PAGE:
As state lawmakers, it is imperative representatives protect the interests of their constituents. Part of this sacred duty involves shielding Americans from the abusive actions of the federal government. As the colonists understood, it is “the Right of the People to alter or abolish” a destructive government. State legislatures should use their constitutional right to remedy the egregious abuses of power perpetuated by the federal government.
What We’re Working On
Budget & Tax
Supreme Court Ruling Is Major Win for Capitalism (Guest: Anya Bidwell)
In this episode of the Heartland Daily Podcast, State Government Relations Manager Lindsey Stroud is joined by Institute for Justice attorney Anya Bidwell to discuss her recent litigation in front of the U.S. Supreme Court in Tennessee Wine and Spirits Retailers Association v. Russell F. Thomas. The Court struck down a Tennessee statute that effectively discriminated against non-residents by requiring liquor store retailers to be residents of the state for two years prior to obtaining a retailer liquor permit, and to be a resident for 10 years in order to renew a liquor license. Stroud and Bidwell discuss the case, how it relates to the Constitution’s Commerce Clause, and the effects the ruling will likely have on other states’ regulatory regimes.
Sen. Cruz Calls for Expansion of Education Savings Plans
This story from Budget & Tax News details how U.S. Senator Ted Cruz (R-TX) is proposing to expand education choice by allowing families to use a type of 529 College Savings Plan for homeschooling and other K-12 education expenses. The 529 plans allow parents, grandparents, or others to save for the future college expenses of a designated beneficiary. A type of 529 plan known as an education savings plan allows up to $10,000 per year per beneficiary of funds in the plan to be used for tuition at any public, private, or religious elementary or secondary school.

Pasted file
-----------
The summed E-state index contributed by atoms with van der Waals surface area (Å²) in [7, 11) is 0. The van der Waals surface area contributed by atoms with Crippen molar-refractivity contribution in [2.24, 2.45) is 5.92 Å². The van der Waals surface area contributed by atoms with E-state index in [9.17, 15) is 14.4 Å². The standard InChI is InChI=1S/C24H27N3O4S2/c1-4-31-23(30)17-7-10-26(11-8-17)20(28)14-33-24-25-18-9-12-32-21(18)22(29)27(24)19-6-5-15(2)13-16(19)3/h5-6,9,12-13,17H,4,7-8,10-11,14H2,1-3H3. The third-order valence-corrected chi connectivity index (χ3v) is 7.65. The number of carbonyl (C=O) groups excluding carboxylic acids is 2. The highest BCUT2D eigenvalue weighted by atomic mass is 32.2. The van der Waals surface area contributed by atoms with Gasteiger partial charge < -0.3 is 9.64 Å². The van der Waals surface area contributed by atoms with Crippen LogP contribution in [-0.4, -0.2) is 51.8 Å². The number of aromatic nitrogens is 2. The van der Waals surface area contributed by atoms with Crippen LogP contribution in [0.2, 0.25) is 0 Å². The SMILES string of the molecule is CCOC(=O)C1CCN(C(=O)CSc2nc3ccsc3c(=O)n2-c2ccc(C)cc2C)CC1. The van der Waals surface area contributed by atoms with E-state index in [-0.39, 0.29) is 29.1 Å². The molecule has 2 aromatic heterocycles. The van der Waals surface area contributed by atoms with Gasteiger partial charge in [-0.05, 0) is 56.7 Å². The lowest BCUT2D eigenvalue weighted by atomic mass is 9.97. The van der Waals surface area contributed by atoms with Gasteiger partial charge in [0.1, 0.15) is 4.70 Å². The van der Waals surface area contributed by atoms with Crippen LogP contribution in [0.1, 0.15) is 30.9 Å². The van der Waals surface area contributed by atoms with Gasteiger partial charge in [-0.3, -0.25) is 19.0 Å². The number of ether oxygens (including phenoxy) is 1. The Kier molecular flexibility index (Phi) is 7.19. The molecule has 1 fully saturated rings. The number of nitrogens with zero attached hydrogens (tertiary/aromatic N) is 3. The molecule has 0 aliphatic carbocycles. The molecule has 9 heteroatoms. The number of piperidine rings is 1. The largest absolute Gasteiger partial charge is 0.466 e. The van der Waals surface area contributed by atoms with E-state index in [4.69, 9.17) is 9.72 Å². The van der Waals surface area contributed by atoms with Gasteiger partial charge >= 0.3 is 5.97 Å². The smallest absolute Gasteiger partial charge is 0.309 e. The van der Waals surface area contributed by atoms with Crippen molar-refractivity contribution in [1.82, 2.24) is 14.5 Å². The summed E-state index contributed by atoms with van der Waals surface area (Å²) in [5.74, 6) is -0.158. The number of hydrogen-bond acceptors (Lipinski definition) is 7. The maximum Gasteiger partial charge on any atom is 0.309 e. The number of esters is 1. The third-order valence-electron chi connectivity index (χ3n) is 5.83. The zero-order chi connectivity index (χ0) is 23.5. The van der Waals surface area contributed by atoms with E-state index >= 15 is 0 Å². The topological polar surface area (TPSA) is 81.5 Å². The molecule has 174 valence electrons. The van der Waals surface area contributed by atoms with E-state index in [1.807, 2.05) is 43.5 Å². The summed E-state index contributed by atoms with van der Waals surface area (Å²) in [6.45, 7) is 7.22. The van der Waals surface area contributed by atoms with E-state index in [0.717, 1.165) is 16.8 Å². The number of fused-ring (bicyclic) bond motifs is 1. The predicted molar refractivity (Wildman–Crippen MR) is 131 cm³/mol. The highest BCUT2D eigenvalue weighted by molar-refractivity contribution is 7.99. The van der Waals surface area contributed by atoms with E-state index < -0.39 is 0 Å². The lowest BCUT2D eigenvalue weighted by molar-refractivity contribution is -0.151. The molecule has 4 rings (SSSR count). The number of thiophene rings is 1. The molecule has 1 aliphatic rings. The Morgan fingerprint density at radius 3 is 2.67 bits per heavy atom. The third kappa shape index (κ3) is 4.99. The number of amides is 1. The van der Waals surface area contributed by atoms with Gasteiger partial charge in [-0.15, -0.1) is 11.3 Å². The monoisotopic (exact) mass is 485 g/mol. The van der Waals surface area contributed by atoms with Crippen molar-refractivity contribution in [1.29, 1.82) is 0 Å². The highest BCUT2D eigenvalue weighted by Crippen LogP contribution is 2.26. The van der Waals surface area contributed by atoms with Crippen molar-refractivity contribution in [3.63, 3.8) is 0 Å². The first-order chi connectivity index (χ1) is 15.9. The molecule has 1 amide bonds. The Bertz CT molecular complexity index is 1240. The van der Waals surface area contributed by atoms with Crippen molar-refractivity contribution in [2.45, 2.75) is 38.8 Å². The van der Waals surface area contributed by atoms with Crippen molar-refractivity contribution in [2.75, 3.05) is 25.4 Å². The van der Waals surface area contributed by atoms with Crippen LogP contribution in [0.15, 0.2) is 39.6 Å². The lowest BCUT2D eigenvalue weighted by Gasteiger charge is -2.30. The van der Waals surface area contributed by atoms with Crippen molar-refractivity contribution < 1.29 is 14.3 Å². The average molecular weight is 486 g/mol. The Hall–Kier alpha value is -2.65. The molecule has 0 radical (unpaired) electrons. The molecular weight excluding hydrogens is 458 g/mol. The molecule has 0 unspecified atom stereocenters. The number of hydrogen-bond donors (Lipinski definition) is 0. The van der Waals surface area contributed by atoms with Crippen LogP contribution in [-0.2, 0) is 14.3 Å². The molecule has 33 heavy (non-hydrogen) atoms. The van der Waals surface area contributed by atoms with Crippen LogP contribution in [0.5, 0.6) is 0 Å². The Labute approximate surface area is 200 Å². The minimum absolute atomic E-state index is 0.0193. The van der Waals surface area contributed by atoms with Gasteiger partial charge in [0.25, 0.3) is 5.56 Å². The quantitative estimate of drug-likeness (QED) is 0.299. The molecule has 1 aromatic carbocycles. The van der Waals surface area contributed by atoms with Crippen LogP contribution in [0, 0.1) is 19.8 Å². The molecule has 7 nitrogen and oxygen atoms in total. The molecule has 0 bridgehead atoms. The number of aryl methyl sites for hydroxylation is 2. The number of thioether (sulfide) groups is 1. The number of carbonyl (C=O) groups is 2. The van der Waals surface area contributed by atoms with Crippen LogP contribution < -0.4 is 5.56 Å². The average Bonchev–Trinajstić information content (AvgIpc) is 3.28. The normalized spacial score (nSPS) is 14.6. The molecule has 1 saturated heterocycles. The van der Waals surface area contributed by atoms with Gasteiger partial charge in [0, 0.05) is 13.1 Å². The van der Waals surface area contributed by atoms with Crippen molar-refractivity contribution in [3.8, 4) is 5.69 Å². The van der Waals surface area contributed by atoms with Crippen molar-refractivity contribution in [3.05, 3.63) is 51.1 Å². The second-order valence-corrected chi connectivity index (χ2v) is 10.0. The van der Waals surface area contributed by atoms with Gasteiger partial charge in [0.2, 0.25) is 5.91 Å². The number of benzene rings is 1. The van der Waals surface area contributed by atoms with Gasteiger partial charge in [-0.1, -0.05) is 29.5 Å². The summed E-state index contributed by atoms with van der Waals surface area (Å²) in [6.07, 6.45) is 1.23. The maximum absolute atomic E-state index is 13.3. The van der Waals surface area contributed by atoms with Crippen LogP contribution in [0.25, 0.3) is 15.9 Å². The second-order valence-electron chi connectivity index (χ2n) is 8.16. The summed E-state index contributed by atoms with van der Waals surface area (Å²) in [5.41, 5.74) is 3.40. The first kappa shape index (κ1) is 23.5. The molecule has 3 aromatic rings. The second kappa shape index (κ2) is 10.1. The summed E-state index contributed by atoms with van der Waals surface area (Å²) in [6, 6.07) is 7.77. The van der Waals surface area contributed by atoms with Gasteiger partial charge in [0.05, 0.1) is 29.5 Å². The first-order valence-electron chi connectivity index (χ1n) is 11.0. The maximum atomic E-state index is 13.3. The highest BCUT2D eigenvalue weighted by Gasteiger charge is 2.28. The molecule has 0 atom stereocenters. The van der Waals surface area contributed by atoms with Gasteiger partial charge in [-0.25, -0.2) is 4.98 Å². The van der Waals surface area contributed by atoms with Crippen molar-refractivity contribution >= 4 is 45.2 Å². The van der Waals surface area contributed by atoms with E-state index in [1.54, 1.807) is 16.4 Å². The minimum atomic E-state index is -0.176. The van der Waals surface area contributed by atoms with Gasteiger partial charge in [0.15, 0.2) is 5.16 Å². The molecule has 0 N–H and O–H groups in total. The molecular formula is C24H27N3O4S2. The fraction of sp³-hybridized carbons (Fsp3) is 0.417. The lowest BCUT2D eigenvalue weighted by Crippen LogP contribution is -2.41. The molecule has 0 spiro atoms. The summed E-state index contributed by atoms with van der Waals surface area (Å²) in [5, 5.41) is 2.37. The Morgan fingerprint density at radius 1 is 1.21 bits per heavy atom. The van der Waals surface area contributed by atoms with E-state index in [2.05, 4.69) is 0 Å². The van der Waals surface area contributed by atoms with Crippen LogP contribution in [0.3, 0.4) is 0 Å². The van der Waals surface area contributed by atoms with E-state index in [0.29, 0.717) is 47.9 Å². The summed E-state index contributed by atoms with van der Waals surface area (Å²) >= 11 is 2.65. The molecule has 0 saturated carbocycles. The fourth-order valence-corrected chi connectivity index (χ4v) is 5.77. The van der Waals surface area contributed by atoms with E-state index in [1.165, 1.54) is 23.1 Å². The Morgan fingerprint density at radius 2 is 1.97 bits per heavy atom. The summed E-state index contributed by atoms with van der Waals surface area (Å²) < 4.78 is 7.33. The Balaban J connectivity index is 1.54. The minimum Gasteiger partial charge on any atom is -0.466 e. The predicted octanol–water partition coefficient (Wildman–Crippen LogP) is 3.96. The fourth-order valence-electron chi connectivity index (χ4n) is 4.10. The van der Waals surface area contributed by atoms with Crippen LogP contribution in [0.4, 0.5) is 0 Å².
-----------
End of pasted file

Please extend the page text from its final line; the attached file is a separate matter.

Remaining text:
Energy & Environment
Should EPA Reverse Its Endangerment Finding on Greenhouse Gases?
This Heartland Policy Brief authored Senior Fellow Joe Bast argues the grounds for reversing the Environmental Protection Agency’s Endangerment Finding are robust, and this action is long overdue. The Endangerment Finding is vulnerable on purely scientific grounds. Although its supporters claim to have a “mountain” of research in its defense, upon closer scrutiny, their case is nothing more than a molehill of real science and data, on top of which is piled reams of speculation based on invalidated computer models and circumstantial evidence.
Single-Payer Health Care Should Be Dead Upon Arrival
In this Research & Commentary, Senior Policy Analyst Matthew Glans examines single-payer health care systems, their many flaws, and outlines why legislators should resist efforts to implement these reforms at both the state and federal levels. Glans argues the best way to preserve individual freedom, improve the quality of health care, and enhance the efficiency of the nation’s health care system is to empower individuals by giving them more control over the dollars they spend (or choose not to spend) on health care. Single-payer systems do the exact opposite.
From Our Free-Market Friends
2019 Surveying the Military: What America’s Active-Duty Servicemembers and Spouses Think About Military Life and K–12 Education
In this EdChoice report, authors Paul DiPerna, Lindsey Burke, and Drew Catt share the results of a 2019 online survey of 1,295 active-duty military servicemembers and their spouses to gain a better understanding of the experiences and views of military families in America toward K-12 education; and to expand on EdChoice’s first military survey in 2017.